I Don’t Care About Money...and other lies we tell ourselves

by ERIK ORTON on JANUARY 25, 2017

I used to say I didn’t care about money.  I never saved because I never wanted to retire.  Retiring was for lazy people.  I didn’t want to play golf.  I wanted to work, be productive and create until the day I died.  Then I learned that retiring didn’t just mean playing golf (which I actually don’t know how to do).  And I also learned that money wasn’t about stuff, it was about time.  Money buys time, and I care a lot about my time.

Money also buys stuff.  Money makes things possible.  Money buys groceries and pays the rent.  When Emily and I were first married, I was bad at managing money.  We were always overdrawing our checking account and shuffling balances around to get a lower rate while we were paying off credit cards. 

We’d done a couple of things right.  I took a second job while in college to pay off some student debt, so we graduated debt free.  And my dad insisted I learn to balance my checkbook to the penny, so I did.  But aside from that, I had no clue about money, how to manage it or how to make it.

Hieroglyphics on display at the Louvre.

Hieroglyphics on display at the Louvre.

After college I got a job, which is what most people do to make money.  It’s a perfectly fine way to make money, but it’s not the best way.  I had a degree in music.  That’s a tough way to make money.  I got a job helping manage a Broadway musical.  Fortunately, part of my job was balancing the checkbooks for the show.  This I knew how to do.  It also involved processing the payroll and paying taxes and bills for the show.  This I learned how to do.  I got competent at tracking numbers.  But I was missing the big picture.  Then I read something that clicked for me:  “Numbers alone really mean little.  Just as words alone mean little.  It’s the story that counts...  Reading numbers is looking for the plot, the story.”(1)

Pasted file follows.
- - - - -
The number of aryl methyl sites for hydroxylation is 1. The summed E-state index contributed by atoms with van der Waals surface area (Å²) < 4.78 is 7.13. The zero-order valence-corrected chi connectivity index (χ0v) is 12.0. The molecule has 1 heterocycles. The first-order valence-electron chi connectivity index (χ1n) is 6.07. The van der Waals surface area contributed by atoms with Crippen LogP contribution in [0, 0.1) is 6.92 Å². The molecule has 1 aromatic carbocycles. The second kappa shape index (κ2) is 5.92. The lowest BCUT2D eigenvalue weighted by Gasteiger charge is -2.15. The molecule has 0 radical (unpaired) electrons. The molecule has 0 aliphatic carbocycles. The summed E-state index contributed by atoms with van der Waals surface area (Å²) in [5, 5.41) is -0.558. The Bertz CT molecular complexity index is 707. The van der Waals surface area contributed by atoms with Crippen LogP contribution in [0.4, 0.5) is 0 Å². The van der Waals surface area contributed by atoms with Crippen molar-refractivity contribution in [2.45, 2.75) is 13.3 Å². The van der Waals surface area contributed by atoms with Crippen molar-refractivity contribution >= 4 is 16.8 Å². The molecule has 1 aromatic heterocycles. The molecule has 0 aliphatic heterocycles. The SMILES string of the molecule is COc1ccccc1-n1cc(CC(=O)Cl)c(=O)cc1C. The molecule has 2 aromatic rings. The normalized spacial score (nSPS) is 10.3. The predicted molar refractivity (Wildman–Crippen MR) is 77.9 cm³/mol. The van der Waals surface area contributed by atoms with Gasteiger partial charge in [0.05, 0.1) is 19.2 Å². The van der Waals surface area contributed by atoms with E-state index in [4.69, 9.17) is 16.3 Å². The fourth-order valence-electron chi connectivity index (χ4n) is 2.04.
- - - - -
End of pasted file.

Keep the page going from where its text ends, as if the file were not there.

I could read the numbers, but I was missing the meaning.  That’s like trying to read a novel, but only understanding spelling and grammar.  No wonder so many people say “I’m not good with numbers" or "I hate math.”  We were missing the point.  I realized I was financially illiterate.  I was a story guy in a story business, but I was missing some of the most important stories happening around me.

Handwritten score by Claude Debussy.

Handwritten score by Claude Debussy.

I started on a quest to learn to read numbers and understand the stories they told.  Once I learned how to read the stories numbers told, I started learning how to write stories with numbers.  The cool thing about number stories, and especially money stories, is when they make sense, we can make those stories into reality.

The first story I wrote was called “Getting Out of Debt.”  It wasn’t the most interesting story, but it felt good and paved the way for the next story, “How to Save Money.”  Again, this wasn’t scintillating stuff, but it felt really good to have a little distance between me and $0.  The more that distance grew, the more interested I became in writing stories called "How to Manage Cash Flow" and “How to Invest.”  These stories were getting more interesting, because they were effecting my peace of mind.  And I was exhilarated by the learning process and how I felt as I turned these stories into realities.  

I was getting the hang of writing better stories.  That let me write some new, short stories like, “How to Take Sailing Lessons” and “How to Produce A Play.”  These were a lot more fun, but I could never have written these stories first.  Then I wrote “How to Sail in the Caribbean with My Wife and Friends” followed by “How to Sail For a Year with My Family.”  These were by far my most challenging but most rewarding stories. 

            Most recently I wrote a story called “How to Take Flying Lessons” followed by “How to Go Rock Climbing in Yosemite.”  We can write all kinds of stories, like “How to Give More to Charity”, “How to Help Others” and “How to Make the World a Better Place.”  You get the idea.  I’m currently working on “How to Write and Publish a Book with My Wife.”

            The more stories I write, the more fun they become.  And I love helping people read and write their own stories.  I still have plenty to learn, but I can safely say that I now see numbers for what they are: symbols.  Just like words and musical notes are symbols, numbers make beautiful ideas possible. 

            What story would you like your numbers to tell?

           

In the coming weeks, I’ll share additional thoughts on what I’m learning about number stories and how to create them.  If you have anything specific you’re interesting in hearing more about, please drop me a line or post a comment below.